We’ve been blessed with recurring afternoon showers lately, and weeding has become our main chore of the day. But the mornings seem cool now, considering it’s nearing the end of July, and weeds come up more easily from wet ground. Hummingbirds dart, butterflies sup. Life is good. Thanks be to God.

Sunday, July 06, 2008

In the mystical world of plant taxonomy, there are characteristics that group plants together. Some plants in the same family don’t look like they even know each other. But there are other plants that, if you saw them sitting together, you would know were cousins. Such are the Arums.

The Araceae is a family of herbaceous plants. They are also called Arums, though the true Arums are a genus, or smaller group, within the Araceae family. The Araceae may live on land or in the water and have simple leaves or compound leaves, but the family trait most easily identifiable is the peculiar flower – a long, round spadix swathed in a silky petal called a spathe.

One of the handsomest of the summer flowering bulbs, I think, is an Arum of the Zantedeschia genus, called “Calla Lily.” Now, to add to the confusion, the Calla Lily is neither a Calla (yet another genus), nor a true lily (a whole different family). No matter. It is elegant and easy to grow and is quite happy here in our Aiken soil, surviving our mild winters outdoors nicely.

The Calla Lily flower is quite dramatic and is at its most eye-catching when it’s shown alone or with other Calla Lilies. I’ve seen the large florist varieties in white, carried by brides and bridesmaids and on the altar on the day of a baptism. Remember the Diego Rivera flower vendor paintings or the Georgia O’Keefe flower studies? There’s a book titled Georgia O’Keefe and the Calla Lily in American Art, 1860-1940 that credits Sigmund Freud for the flower’s popularity.

I think it could have made it without Freud, but whatever the reason for its popularity, the Calla Lily has continued to be a well-loved flower, both in the garden and in a vase.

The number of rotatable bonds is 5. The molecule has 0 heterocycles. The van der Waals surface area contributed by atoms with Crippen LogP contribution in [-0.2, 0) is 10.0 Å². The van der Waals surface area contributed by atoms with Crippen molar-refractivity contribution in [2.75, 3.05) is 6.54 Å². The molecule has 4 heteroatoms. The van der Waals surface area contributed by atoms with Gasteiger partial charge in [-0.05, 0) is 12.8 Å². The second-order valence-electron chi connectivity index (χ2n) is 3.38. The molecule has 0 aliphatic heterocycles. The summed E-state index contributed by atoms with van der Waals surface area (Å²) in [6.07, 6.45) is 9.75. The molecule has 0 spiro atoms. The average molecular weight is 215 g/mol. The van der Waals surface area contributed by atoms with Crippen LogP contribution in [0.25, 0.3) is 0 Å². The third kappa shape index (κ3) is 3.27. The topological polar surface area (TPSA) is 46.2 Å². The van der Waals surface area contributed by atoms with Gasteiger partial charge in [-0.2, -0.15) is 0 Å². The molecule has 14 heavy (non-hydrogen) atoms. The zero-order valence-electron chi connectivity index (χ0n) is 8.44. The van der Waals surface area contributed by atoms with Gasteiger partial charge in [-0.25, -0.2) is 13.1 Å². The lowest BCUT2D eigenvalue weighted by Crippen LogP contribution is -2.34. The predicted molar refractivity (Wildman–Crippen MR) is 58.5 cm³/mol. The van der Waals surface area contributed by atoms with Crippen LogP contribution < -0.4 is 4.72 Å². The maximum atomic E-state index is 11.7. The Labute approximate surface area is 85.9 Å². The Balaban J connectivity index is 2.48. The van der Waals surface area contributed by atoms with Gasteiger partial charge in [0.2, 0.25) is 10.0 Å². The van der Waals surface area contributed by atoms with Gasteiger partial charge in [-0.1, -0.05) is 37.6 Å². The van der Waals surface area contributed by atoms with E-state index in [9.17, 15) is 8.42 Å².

Jim Wilson lists Calla Lilies in his book, Bullet Proof Flowers for the South, reminding us to plant them in well-drained soil so that the bulbs won’t rot during wet winter weather, or grow them in a pot fill with “moderately fast-draining soilless mix.

The bulbs I planted several years ago in the sunny side bed have blooms that have lasted several weeks already. Propagate them by dividing the tubers in late summer or early fall, and cover them with pine straw mulch and they will very likely make it through the winter.

I stopped by more than once at the Shady Characters booth at this year’s Aiken Garden Show and one of the unusual plants that caught my eye was another handsome Arum called Pinellia tripartita ‘Dragon Tales.’ Each of the light green three lobed leaves of this plant is variegated with creamy yellow. Some leaves are all yellow, some half green and half yellow, some streaky yellow and some all green. “The unstable variegation pattern is what makes this a truly fascinating plant,” says Tony Avent of Plant Delights Nursery in Raleigh. The flowers are produced all summer and can also be variegated.

Pinellia likes moist woodland soils and, like all Shady Characters plants, part shade. I brought it home and put it a pot with ‘Molly Bush’ Heuchera and some lovely peacock moss, also from Shady Characters. They make a handsome trio.

Everette and Karen Jones opened their nursery called Shady Characters out Wire Road near 1-20 several years ago, and they offer a huge selection of cool plants made for the shade. They began with a good collection of Heuchera and Hosta, and have continued to expand to other shade tolerant plants such as Heucherella (a sterile cross between Heuchera and Tiarella) and Pulmonaria and another unusual flower called Spigelia marilandica.

I haven’t dared make a trip out to their Wire Road place this year. Though their prices are quite reasonable, I find too many things I can’t live without that I know I can’t find anywhere else. If you have some shady spots that need some attention, give them a call to be sure they’re open at 803 269-3309 and take a drive out to see them. You won’t be disappointed.